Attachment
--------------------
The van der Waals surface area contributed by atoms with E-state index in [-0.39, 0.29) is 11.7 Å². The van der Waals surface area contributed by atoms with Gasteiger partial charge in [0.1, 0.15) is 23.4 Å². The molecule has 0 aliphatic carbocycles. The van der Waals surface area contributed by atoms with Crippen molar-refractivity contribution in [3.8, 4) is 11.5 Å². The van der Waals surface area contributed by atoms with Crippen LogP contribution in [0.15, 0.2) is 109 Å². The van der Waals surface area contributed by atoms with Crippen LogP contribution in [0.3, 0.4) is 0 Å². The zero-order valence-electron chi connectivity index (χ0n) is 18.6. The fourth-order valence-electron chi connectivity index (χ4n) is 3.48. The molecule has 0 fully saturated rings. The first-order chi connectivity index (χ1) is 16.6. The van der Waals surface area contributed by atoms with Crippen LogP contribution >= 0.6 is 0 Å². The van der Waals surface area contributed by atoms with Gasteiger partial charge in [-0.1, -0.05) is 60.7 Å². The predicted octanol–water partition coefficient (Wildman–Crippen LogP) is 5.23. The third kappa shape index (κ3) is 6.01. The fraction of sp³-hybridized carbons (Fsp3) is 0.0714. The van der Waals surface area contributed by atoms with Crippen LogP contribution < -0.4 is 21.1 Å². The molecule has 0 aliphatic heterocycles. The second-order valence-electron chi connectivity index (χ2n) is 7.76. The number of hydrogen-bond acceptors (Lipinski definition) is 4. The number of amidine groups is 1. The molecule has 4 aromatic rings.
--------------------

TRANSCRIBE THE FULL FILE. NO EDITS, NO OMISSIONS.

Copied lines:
The van der Waals surface area contributed by atoms with E-state index in [-0.39, 0.29) is 11.7 Å². The van der Waals surface area contributed by atoms with Gasteiger partial charge in [0.1, 0.15) is 23.4 Å². The molecule has 0 aliphatic carbocycles. The van der Waals surface area contributed by atoms with Crippen molar-refractivity contribution in [3.8, 4) is 11.5 Å². The van der Waals surface area contributed by atoms with Crippen LogP contribution in [0.15, 0.2) is 109 Å². The van der Waals surface area contributed by atoms with Crippen LogP contribution in [0.3, 0.4) is 0 Å². The zero-order valence-electron chi connectivity index (χ0n) is 18.6. The fourth-order valence-electron chi connectivity index (χ4n) is 3.48. The molecule has 0 fully saturated rings. The first-order chi connectivity index (χ1) is 16.6. The van der Waals surface area contributed by atoms with Crippen LogP contribution >= 0.6 is 0 Å². The van der Waals surface area contributed by atoms with Gasteiger partial charge in [-0.1, -0.05) is 60.7 Å². The predicted octanol–water partition coefficient (Wildman–Crippen LogP) is 5.23. The third kappa shape index (κ3) is 6.01. The fraction of sp³-hybridized carbons (Fsp3) is 0.0714. The van der Waals surface area contributed by atoms with Crippen LogP contribution < -0.4 is 21.1 Å². The molecule has 0 aliphatic heterocycles. The second-order valence-electron chi connectivity index (χ2n) is 7.76. The number of hydrogen-bond acceptors (Lipinski definition) is 4. The number of amidine groups is 1. The molecule has 4 aromatic rings.